In 2019, the EU Commission also published a Communication on Stepping up EU Action to Protect and Restore the World’s Forest with the aim of increasing their contribution to addressing global deforestation. In the conception of EU’s policy to protect the world’s forests (European Forest Policy), the EU Commission has a basic paradigm that agricultural expansion is the main cause of deforestation, so with this paradigm, the RED II ILUC and DR policies were born.
In addition, there is also a Mandatory Due-Diligence policy in the importation of products that are included in the Forest and Ecosystem Risk Commodities (FERC) category, which is palm oil with soybeans, rubber, corn, beef (skin flesh and leather), and chocolate are included in that category. Implementation of this policy making EU importers must ensure that the supply chain of product include in FERC category is free from deforestation and other environmental issues as well as social/human rights issues.
Within the scope of policy, the EU Commission also applies Non-Tariff Measures (NTM) for palm oil products. Due to the submission from the European Biodiesel Board (EBB), commision has made several attempts to impose NTM on Indonesian palm oil biodiesel products. As happened in November 2013, the European Union imposed an Anti-Dumping Import Duty of 8.8-20.5% against five Indonesian exporters, but Indonesia filed a lawsuit against the policy and the lawsuit was won by Indonesia. The EU Commission has conducted an anti-subsidy investigation on Indonesian biodiesel since December 2018. The results of this subsidy have decided that seven Indonesian exporters will be charged for Countervailing Duties (CVD) of 8-18.8% from January 2020-2025.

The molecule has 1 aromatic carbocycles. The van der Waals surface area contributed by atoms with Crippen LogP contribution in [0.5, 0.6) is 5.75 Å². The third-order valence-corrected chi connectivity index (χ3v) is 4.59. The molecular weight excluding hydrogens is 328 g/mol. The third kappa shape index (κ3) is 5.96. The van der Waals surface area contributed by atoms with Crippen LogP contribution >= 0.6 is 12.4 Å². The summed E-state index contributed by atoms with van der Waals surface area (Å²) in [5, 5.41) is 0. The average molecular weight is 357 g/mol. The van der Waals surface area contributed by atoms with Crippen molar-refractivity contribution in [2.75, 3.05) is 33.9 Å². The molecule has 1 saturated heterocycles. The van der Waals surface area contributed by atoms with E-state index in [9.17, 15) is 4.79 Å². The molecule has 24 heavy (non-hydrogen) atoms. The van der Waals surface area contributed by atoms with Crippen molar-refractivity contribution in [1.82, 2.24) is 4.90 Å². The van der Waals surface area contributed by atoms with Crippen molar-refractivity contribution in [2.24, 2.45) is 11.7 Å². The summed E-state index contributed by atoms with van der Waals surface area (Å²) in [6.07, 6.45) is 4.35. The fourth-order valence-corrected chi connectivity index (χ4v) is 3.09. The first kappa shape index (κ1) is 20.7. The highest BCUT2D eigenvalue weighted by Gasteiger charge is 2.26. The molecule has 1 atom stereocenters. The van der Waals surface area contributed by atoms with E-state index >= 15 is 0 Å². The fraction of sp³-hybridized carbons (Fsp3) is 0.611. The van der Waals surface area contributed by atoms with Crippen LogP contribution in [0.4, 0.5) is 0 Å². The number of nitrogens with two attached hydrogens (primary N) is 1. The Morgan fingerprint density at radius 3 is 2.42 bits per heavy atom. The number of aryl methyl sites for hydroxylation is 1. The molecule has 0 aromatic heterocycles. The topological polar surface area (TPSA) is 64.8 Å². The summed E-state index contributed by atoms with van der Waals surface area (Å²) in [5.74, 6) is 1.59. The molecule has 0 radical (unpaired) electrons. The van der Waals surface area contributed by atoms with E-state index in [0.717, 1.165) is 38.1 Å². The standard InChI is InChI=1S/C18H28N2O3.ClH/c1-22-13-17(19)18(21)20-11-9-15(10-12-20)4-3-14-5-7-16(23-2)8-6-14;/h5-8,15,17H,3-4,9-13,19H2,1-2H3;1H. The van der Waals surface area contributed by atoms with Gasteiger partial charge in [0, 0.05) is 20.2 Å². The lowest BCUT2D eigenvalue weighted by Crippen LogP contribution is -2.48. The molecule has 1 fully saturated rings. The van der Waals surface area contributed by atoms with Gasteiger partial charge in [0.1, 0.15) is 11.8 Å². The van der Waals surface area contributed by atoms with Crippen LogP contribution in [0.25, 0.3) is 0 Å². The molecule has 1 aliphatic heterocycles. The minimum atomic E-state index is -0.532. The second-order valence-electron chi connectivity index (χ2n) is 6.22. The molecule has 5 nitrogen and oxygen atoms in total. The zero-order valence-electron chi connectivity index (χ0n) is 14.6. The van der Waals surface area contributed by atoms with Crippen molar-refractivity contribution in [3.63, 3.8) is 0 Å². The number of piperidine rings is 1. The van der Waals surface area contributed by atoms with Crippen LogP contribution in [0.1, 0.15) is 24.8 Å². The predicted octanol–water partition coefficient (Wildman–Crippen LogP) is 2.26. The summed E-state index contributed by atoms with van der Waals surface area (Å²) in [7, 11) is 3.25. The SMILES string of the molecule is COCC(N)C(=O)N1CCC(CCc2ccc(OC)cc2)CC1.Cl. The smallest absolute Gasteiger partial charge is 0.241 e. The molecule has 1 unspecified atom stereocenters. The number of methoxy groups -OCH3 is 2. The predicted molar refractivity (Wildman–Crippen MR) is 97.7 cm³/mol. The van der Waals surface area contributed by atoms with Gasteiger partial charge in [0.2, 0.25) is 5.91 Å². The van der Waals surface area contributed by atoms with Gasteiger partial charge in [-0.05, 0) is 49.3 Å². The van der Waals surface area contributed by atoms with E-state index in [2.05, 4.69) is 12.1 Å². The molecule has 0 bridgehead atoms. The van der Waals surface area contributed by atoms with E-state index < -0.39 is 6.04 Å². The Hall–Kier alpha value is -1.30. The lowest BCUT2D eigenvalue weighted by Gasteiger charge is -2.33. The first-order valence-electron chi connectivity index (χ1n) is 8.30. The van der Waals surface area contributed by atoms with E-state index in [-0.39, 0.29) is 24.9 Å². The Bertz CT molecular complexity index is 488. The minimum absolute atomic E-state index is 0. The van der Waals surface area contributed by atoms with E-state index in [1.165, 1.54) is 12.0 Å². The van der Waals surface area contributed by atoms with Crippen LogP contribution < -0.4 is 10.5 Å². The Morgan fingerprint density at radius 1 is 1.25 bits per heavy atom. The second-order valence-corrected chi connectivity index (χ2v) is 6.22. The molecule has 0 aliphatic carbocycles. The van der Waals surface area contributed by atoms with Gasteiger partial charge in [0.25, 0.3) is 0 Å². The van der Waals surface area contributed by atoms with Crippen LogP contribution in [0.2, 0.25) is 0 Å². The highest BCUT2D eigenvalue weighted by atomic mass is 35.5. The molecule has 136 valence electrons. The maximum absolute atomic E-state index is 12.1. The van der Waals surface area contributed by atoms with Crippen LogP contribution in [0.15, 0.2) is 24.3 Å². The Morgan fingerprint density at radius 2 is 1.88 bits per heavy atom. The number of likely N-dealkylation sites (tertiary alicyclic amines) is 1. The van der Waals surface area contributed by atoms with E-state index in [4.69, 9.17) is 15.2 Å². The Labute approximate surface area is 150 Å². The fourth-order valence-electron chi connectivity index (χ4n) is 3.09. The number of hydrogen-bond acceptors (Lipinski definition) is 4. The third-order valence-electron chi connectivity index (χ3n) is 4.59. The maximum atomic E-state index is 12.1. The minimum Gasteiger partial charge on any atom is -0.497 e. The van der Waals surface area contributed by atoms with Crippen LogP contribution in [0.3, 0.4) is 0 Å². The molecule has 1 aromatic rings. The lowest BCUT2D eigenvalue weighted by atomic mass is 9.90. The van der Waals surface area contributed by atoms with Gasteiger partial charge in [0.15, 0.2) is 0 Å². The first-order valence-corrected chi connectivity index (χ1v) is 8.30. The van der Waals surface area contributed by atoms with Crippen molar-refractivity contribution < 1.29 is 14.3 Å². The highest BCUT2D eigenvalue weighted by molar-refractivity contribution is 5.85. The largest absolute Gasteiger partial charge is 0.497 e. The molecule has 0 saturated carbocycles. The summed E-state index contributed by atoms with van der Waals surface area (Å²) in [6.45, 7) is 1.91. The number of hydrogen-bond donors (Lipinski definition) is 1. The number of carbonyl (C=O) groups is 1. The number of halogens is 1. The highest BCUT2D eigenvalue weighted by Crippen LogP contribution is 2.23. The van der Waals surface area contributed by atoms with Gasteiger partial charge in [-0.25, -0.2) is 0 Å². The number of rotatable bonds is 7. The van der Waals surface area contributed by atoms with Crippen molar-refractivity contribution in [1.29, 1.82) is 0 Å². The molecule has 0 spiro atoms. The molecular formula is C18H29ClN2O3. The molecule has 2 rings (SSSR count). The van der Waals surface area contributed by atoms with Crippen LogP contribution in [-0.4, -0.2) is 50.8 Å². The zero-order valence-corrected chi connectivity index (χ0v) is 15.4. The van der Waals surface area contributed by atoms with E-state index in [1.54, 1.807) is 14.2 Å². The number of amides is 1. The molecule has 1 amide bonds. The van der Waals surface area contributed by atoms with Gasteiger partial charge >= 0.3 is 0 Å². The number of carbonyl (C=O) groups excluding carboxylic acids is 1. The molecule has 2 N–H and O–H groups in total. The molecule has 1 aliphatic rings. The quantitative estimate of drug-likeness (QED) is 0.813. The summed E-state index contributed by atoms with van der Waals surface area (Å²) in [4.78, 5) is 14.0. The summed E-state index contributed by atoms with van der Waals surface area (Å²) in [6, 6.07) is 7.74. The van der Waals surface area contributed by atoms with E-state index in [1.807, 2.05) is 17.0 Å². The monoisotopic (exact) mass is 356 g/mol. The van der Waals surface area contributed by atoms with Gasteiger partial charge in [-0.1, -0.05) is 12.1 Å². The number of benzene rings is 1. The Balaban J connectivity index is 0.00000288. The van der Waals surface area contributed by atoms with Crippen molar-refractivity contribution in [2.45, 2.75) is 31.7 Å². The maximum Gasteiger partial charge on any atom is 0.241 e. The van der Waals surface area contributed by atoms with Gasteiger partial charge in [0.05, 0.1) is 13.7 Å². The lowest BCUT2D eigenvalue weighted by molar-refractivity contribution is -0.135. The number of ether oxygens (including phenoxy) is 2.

Not only in the scope of government policy, the issue of palm oil in the EU is also in the business/industrial scope, as indicated by the widespread labeling of Palm Oil Free in consumer goods traded in the region of the country. Although this labeling is not supported by scientific studies, the label is increasingly being carried out by industries or entrepreneurs targeting EU consumers who already have negative perceptions of palm oil such as unhealthy oil, not environmentally friendly, drivers of deforestation and not respecting human rights.
Finally, Ambassador Andry also mentioned that the issue of palm oil in the EU region was a form of norm-setting carried out by various groups including the government, business actors, media, and NGOs. Therefore, needed of comprehensive strategy to handling this issues by involving all Indonesian parties including the government, business actors, media, and NGOs by utilizing various international forums.
Another thing that needs to be considered in handling with various EU policies that discriminate against palm oil is the EU’s psychology which is very concerned about environmental sustainability issues. Therefore, Indonesia as the largest palm oil producer in the world, also needs to emphasize that concern for the environment is not only the right of EU, but developing countries like Indonesia also have the same rights to protect the environment.
This efforts within the scope of the palm oil industry can be seen from the various governance policies (ISPO, oil palm moratorium, PSR) in order to creating a sustainable palm oil industry not only in environment aspect, but also in economic and social aspects. This also shows that the palm oil industry is part of solution to realize Sustainable Development Goals (SDGs) as a global development platform.
Share this article
You may also like these articles